NULL  host  (or serv) argument or a zero hostlen (or servlen) argument.  However, at least
       one of hostname or service name must be requested.

       The flags argument modifies the behavior of getnameinfo() as follows:

              If set, then an error is returned if the hostname cannot be determined.

              If set, then the service is datagram (UDP) based rather than  stream  (TCP)  based.
              This  is  required for the few ports (512–514) that have different services for UDP
              and TCP.

              If set, return only the hostname part of the fully qualified domain name for  local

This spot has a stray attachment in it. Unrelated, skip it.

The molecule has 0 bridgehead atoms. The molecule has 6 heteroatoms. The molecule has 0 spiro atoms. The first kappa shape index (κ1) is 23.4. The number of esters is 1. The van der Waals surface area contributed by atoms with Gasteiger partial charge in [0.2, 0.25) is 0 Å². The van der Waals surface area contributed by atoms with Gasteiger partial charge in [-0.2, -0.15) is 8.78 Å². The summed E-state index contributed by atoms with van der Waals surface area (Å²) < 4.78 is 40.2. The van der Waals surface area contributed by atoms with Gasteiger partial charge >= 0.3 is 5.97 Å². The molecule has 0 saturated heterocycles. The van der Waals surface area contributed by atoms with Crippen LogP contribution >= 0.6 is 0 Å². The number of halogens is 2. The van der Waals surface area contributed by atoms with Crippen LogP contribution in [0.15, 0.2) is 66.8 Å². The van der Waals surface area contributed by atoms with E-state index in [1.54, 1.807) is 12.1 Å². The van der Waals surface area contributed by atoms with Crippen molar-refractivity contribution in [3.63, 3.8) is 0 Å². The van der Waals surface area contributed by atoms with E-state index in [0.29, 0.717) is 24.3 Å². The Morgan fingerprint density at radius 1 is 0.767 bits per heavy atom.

If  set,  then  the  numeric form of the hostname is returned.  (When not set, this
              will still happen in case the node's name cannot be determined.)

              If set, then the numeric form of the service address is returned.  (When  not  set,
              this will still happen in case the service's name cannot be determined.)

   Extensions to getnameinfo() for Internationalized Domain Names
       Starting  with glibc 2.3.4, getnameinfo() has been extended to selectively allow hostnames
       to be transparently converted to and from the Internationalized Domain Name  (IDN)  format
       (see  RFC  3490, Internationalizing Domain Names in Applications (IDNA)).  Three new flags
       are defined:

       NI_IDN If this flag is used, then the name found in the lookup process is  converted  from